Adrian and his team are actually on the tail of Nightmare, and little does he know she's right under his nose. Nova has decided to attempt to infiltrate the Renegades to even out the balance of power, because many Renegades are abusing their own laws. Secretly, she also wants to know why the Renegades didn't protect her family, why they aren't protecting the people they should be. She joins Adrian's Renegade team as Insomnia.

It's a very intricate story where the heroes and villains are not black and white. They each have depths of good and bad and just happen to be on the perceived "hero" or "villain" side. They also discuss the normal people and the effect of all of these superpowers on them: does it help or is it ultimately hurting them? So while this book is super fast-paced and full of interesting details, it also is thought-provoking and asks new questions about the presence of superheroes and villains and their motives. Such as, what if superheroes were part of the government and part of the protection force, instead of regular people as policemen? Are the policemen going to think they can't work and aren't good enough?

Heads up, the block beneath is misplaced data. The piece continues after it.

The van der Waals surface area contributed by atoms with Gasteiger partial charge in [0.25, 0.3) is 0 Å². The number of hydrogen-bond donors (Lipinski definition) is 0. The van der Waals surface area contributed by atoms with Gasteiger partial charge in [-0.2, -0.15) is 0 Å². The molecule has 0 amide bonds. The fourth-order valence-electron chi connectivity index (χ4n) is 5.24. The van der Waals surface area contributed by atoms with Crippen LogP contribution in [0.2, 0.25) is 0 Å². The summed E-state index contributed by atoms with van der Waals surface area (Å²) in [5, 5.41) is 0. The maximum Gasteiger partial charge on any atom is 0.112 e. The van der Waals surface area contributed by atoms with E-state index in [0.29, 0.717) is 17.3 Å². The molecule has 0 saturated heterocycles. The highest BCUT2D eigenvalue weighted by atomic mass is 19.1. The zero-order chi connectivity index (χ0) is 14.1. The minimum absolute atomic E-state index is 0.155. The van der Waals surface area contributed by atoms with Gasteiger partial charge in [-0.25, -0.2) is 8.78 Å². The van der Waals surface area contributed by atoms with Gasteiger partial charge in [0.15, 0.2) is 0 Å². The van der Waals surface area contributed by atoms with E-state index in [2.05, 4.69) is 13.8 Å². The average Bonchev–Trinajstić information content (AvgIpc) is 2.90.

Though we largely view the story from Nova and Adrian's points-of-view, the other characters are very well-drawn and lifelike, memorable. An example of a well-drawn character is this horrifying (especially as a mom!) description of the Puppeteer:

"Eight shimmering gold strings cascaded from his fingertips into the crowd, and though Nova couldn't see where they landed, she knew he would be seeking out children in the chaos below. Those who were touched by his strings would turn into puppets he could control. After all these years, she still wasn't sure if his power only worked on children, or if he just preferred them because a mindless, rabid four-year-old was so damned creepy. . . The street below was in chaos. The Puppeteer's gossamer strings littered the pavement, some still wrapped around children's throats and wrists, though many of his puppets had been discarded and crumpled against buildings or in the middle of the street. . . Winston had four children still enthralled, the strings like nooses around their necks as they threw marching band instruments through shop windows, ripped parade floats to pieces, and hurled street food at the Council members who were trying to stop them without actually hurting them. The Dread Warden, of course, had gone invisible, while Tsunami kept trying to trap the puppets in a frothy tidal wave -- except the spellbound children didn't seem to care that they might drown as the plunged into the wall of water."